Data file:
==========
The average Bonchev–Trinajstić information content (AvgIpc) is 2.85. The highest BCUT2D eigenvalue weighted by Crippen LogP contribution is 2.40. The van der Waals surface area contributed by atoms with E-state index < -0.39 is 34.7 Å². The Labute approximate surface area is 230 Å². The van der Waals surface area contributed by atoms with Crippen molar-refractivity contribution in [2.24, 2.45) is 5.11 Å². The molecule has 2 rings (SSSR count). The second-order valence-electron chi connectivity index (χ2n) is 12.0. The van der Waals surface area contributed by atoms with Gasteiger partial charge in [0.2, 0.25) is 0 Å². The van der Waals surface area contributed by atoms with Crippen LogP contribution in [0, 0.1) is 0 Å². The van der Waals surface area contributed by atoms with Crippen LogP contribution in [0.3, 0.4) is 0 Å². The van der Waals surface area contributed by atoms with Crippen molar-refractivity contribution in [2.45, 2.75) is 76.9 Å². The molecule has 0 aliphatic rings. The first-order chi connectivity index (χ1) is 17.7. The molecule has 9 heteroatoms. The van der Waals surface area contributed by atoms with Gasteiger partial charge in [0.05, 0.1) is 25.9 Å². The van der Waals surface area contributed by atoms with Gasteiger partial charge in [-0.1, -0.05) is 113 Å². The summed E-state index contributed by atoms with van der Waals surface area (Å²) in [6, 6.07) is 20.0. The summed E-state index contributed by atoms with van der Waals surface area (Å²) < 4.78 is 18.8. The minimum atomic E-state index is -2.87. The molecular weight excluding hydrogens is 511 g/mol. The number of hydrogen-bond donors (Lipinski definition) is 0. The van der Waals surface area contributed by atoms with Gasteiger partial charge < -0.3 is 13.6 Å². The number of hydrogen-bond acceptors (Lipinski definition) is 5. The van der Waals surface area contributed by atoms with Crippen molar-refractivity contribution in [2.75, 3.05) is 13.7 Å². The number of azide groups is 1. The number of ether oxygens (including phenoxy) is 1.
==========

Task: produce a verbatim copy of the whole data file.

The average Bonchev–Trinajstić information content (AvgIpc) is 2.85. The highest BCUT2D eigenvalue weighted by Crippen LogP contribution is 2.40. The van der Waals surface area contributed by atoms with E-state index < -0.39 is 34.7 Å². The Labute approximate surface area is 230 Å². The van der Waals surface area contributed by atoms with Crippen molar-refractivity contribution in [2.24, 2.45) is 5.11 Å². The molecule has 2 rings (SSSR count). The second-order valence-electron chi connectivity index (χ2n) is 12.0. The van der Waals surface area contributed by atoms with Gasteiger partial charge in [0.2, 0.25) is 0 Å². The van der Waals surface area contributed by atoms with Crippen LogP contribution in [0, 0.1) is 0 Å². The van der Waals surface area contributed by atoms with Crippen LogP contribution in [0.3, 0.4) is 0 Å². The van der Waals surface area contributed by atoms with Crippen molar-refractivity contribution in [2.45, 2.75) is 76.9 Å². The molecule has 0 aliphatic rings. The first-order chi connectivity index (χ1) is 17.7. The molecule has 9 heteroatoms. The van der Waals surface area contributed by atoms with Gasteiger partial charge in [0.05, 0.1) is 25.9 Å². The van der Waals surface area contributed by atoms with Gasteiger partial charge in [-0.1, -0.05) is 113 Å². The summed E-state index contributed by atoms with van der Waals surface area (Å²) in [6, 6.07) is 20.0. The summed E-state index contributed by atoms with van der Waals surface area (Å²) < 4.78 is 18.8. The minimum atomic E-state index is -2.87. The molecular weight excluding hydrogens is 511 g/mol. The number of hydrogen-bond donors (Lipinski definition) is 0. The van der Waals surface area contributed by atoms with Gasteiger partial charge < -0.3 is 13.6 Å². The number of hydrogen-bond acceptors (Lipinski definition) is 5. The van der Waals surface area contributed by atoms with Crippen molar-refractivity contribution in [2.75, 3.05) is 13.7 Å². The number of azide groups is 1. The number of ether oxygens (including phenoxy) is 1.